Soldiers dedicate chapel at Afghanistan forward operating base
June 5, 2009
- 2-2 Inf. Soldiers experienced many hardships during the last year
- Chapel will be a place of emotional and spiritual refuge
- Chapel dedicated May 31 in special service
- Chapel will be a multi-purpose building
KANDAHAR AIRFIELD, Afghanistan - After almost a year in Afghanistan, the 2nd Battalion, 2nd Infantry Regiment Soldiers at Forward Operating Base Ramrod have experienced many hardships, including dozens of improvised explosive device strikes, a suicide bomber and the deaths of fellow Soldiers. The newly built FOB Ramrod chapel fills a spiritual and emotional need for Soldiers. In a special service, troops and civilians dedicated this new chapel May 31.
"Every time they leave here, they might hit [an IED] and not come back," said Maj. J. Cale Brown, the 2-2 Inf. executive officer. "[The chapel] is a critical asset for the mental and spiritual health of the Soldiers."
Command Sgt. Major Antoine B. Overstreet, 2-2 Inf. senior enlisted Soldier, said the 2-2 Inf. chaplain, Maj. Thomas G. Conner, talked to the commanders about the Soldiers' need for a place to worship. Until the chapel was built, the chaplain held services in a tent.
According to Conner, the chapel took six weeks to build. Although there were several volunteers who participated in the building, the majority of the work was completed by Staff Sgt. Travis Martin and Staff Sgt. "Bobby Jack" Crenshaw.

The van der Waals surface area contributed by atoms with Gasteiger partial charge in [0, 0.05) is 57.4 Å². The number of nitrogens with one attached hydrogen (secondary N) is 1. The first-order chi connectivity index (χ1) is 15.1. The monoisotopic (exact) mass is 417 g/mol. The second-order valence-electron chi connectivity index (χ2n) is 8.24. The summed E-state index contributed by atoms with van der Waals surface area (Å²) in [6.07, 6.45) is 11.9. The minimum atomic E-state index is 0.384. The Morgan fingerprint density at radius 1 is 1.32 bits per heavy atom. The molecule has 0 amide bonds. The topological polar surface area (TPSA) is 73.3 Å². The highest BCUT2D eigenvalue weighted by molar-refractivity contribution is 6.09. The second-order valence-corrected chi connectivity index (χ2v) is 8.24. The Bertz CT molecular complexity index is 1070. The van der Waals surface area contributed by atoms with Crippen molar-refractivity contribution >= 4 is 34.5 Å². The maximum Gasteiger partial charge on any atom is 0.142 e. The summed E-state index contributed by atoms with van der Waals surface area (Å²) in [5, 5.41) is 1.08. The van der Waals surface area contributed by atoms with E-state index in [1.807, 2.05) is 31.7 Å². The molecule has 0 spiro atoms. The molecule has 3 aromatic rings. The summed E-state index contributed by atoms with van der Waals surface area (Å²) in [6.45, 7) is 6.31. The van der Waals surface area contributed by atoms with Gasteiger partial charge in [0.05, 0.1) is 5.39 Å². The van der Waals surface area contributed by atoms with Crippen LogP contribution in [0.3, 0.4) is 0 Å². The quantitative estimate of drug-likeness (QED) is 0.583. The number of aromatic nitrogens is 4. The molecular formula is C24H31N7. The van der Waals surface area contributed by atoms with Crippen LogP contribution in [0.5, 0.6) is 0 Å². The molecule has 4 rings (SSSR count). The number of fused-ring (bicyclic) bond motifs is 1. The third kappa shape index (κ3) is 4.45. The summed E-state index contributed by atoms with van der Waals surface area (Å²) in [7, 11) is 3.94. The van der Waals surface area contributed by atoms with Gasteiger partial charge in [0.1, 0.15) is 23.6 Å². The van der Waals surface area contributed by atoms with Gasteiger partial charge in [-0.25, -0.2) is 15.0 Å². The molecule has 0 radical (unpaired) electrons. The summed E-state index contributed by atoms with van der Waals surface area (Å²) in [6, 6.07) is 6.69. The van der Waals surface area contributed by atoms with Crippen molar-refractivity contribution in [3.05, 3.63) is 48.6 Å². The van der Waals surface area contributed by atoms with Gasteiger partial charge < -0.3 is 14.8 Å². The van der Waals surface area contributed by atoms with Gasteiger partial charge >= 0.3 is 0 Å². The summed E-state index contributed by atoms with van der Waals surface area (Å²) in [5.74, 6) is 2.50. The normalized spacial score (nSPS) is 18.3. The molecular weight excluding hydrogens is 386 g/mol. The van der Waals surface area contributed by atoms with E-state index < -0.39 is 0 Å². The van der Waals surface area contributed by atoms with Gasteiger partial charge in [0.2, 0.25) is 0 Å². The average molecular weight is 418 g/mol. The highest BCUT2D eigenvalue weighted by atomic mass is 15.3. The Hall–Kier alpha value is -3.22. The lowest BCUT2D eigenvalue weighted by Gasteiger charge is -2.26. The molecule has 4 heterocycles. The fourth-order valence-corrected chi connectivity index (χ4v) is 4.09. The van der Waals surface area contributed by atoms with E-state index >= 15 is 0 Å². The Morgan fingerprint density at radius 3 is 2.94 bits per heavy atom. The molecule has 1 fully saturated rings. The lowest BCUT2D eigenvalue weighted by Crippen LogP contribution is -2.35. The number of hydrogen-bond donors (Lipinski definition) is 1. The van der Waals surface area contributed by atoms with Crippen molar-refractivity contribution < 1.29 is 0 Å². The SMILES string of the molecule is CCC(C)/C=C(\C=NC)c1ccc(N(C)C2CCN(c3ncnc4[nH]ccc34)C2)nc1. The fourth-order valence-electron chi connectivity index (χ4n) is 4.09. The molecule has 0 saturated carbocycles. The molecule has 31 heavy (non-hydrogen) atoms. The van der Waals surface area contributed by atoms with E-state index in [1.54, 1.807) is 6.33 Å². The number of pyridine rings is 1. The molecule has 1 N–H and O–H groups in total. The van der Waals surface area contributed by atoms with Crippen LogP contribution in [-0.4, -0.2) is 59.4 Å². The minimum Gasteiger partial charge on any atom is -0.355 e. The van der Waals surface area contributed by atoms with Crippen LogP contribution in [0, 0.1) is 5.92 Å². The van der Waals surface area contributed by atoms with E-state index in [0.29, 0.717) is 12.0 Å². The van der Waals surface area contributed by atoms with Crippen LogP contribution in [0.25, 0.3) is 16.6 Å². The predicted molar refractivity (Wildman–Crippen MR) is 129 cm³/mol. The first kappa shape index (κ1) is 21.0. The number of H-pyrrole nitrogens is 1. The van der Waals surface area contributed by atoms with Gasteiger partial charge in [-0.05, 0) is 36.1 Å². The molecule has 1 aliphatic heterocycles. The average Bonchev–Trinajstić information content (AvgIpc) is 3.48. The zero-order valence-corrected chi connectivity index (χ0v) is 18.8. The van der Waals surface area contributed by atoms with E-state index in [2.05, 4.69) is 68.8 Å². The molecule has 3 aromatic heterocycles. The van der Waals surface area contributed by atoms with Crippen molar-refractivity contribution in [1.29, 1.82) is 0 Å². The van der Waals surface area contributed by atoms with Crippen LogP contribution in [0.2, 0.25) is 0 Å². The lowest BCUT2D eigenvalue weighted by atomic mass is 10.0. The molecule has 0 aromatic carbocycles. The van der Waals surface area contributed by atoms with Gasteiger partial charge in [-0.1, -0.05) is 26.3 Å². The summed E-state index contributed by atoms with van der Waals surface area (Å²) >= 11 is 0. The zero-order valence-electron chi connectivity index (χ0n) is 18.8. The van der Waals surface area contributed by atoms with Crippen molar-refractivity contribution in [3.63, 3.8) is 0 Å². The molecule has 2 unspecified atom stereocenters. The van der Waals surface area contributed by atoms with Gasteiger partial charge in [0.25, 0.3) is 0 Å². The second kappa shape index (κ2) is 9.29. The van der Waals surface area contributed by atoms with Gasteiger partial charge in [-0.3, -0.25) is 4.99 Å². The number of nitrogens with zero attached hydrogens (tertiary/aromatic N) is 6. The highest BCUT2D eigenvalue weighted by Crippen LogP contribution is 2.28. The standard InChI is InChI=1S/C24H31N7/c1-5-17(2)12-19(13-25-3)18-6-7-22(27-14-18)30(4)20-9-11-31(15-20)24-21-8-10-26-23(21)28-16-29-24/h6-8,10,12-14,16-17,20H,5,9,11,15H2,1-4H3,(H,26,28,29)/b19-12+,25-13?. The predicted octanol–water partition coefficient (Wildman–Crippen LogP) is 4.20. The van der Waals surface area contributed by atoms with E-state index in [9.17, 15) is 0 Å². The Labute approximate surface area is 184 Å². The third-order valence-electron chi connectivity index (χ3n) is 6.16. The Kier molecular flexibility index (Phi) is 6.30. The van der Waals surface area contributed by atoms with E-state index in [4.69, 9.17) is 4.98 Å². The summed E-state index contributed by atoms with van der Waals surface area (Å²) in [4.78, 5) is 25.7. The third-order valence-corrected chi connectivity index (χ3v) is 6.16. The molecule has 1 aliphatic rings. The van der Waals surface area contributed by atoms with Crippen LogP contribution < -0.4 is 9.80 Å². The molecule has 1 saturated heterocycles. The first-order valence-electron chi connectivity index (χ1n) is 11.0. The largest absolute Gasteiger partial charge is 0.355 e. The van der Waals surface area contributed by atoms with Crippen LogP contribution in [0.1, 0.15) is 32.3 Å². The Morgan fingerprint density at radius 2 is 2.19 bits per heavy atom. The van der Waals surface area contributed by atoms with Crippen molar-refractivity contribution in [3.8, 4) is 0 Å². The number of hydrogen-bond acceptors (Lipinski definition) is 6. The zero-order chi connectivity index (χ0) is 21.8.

"Staff Sgt. Crenshaw wanted to build [a chapel] as soon as we got here," said Conner. "We tried to order a pre-built chapel kit, but couldn't get one, so we decided to go ahead and build our own."
Crenshaw, the 2-2 Inf. repairs and utilities noncommissioned officer, drew up the plans
on a basic computer program.
"I knew [the chapel] would be a hard structure that would stay here," said Crenshaw. "I also knew it would be the one building that would serve everyone."
Once the location had been determined and materials found, Crenshaw began work on the chapel and was joined by Martin.
Starting at 7:30 a.m., the two Soldiers worked until late afternoon or evening most days. They spent five days mixing cement by hand in a wheelbarrow, and the chapel woodwork alone took five weeks to complete.
"[The chapel] will benefit troops coming in who go to church," said Staff Sgt. Matthew J. Kohn, the 2-2 Inf. joint network supervisor who attended the dedication service. "It will give them a place to go. For those who don't go to church, it will give them a place of refuge."
During the ceremony, Chap. (Col.) Stanley E. Puckett, the command chaplain of Regional Command-South, delivered the dedication sermon and prayer, while Conner prayed the invocation and benediction. Brown presented the commander's remarks, while AnnaMaria Cardinalli, a senior social scientist for the Army program Human Terrain Team and a classically trained guitarist and singer, sang the national anthem and the hymn, "Amazing Grace."